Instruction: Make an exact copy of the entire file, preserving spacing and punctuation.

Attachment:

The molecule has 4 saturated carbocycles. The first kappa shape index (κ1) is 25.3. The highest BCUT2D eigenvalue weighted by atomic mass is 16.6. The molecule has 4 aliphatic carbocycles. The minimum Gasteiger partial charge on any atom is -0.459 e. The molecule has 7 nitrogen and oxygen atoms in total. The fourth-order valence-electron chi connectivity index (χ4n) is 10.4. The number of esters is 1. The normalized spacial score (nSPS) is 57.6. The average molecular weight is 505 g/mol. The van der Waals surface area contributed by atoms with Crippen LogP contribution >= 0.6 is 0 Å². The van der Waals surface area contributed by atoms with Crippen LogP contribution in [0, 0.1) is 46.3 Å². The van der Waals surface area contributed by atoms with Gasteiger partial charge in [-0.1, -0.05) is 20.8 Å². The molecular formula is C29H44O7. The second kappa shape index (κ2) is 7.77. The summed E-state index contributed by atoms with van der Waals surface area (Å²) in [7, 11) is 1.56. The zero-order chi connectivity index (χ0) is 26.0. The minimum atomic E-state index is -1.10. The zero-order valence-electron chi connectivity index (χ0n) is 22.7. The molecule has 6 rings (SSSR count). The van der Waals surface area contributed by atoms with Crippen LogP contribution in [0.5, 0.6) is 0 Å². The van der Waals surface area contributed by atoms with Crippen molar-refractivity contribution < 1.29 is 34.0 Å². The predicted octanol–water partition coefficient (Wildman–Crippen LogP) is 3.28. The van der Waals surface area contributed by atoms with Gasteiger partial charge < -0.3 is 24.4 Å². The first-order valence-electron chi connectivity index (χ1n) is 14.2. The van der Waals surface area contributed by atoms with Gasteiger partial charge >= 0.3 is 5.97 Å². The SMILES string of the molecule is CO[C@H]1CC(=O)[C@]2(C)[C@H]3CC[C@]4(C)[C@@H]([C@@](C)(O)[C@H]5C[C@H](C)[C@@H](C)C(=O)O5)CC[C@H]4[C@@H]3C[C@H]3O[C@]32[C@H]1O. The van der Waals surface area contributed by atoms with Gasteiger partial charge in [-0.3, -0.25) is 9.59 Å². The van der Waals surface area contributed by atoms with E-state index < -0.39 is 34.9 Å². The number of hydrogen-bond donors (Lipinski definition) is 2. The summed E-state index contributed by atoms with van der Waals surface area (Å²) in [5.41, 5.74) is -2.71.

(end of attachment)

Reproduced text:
The molecule has 4 saturated carbocycles. The first kappa shape index (κ1) is 25.3. The highest BCUT2D eigenvalue weighted by atomic mass is 16.6. The molecule has 4 aliphatic carbocycles. The minimum Gasteiger partial charge on any atom is -0.459 e. The molecule has 7 nitrogen and oxygen atoms in total. The fourth-order valence-electron chi connectivity index (χ4n) is 10.4. The number of esters is 1. The normalized spacial score (nSPS) is 57.6. The average molecular weight is 505 g/mol. The van der Waals surface area contributed by atoms with Crippen LogP contribution >= 0.6 is 0 Å². The van der Waals surface area contributed by atoms with Crippen LogP contribution in [0, 0.1) is 46.3 Å². The van der Waals surface area contributed by atoms with Gasteiger partial charge in [-0.1, -0.05) is 20.8 Å². The molecular formula is C29H44O7. The second kappa shape index (κ2) is 7.77. The summed E-state index contributed by atoms with van der Waals surface area (Å²) in [7, 11) is 1.56. The zero-order chi connectivity index (χ0) is 26.0. The minimum atomic E-state index is -1.10. The zero-order valence-electron chi connectivity index (χ0n) is 22.7. The molecule has 6 rings (SSSR count). The van der Waals surface area contributed by atoms with Crippen LogP contribution in [0.5, 0.6) is 0 Å². The van der Waals surface area contributed by atoms with Crippen molar-refractivity contribution < 1.29 is 34.0 Å². The predicted octanol–water partition coefficient (Wildman–Crippen LogP) is 3.28. The van der Waals surface area contributed by atoms with Gasteiger partial charge < -0.3 is 24.4 Å². The first-order valence-electron chi connectivity index (χ1n) is 14.2. The van der Waals surface area contributed by atoms with Gasteiger partial charge >= 0.3 is 5.97 Å². The SMILES string of the molecule is CO[C@H]1CC(=O)[C@]2(C)[C@H]3CC[C@]4(C)[C@@H]([C@@](C)(O)[C@H]5C[C@H](C)[C@@H](C)C(=O)O5)CC[C@H]4[C@@H]3C[C@H]3O[C@]32[C@H]1O. The van der Waals surface area contributed by atoms with Gasteiger partial charge in [-0.3, -0.25) is 9.59 Å². The van der Waals surface area contributed by atoms with E-state index < -0.39 is 34.9 Å². The number of hydrogen-bond donors (Lipinski definition) is 2. The summed E-state index contributed by atoms with van der Waals surface area (Å²) in [5.41, 5.74) is -2.71.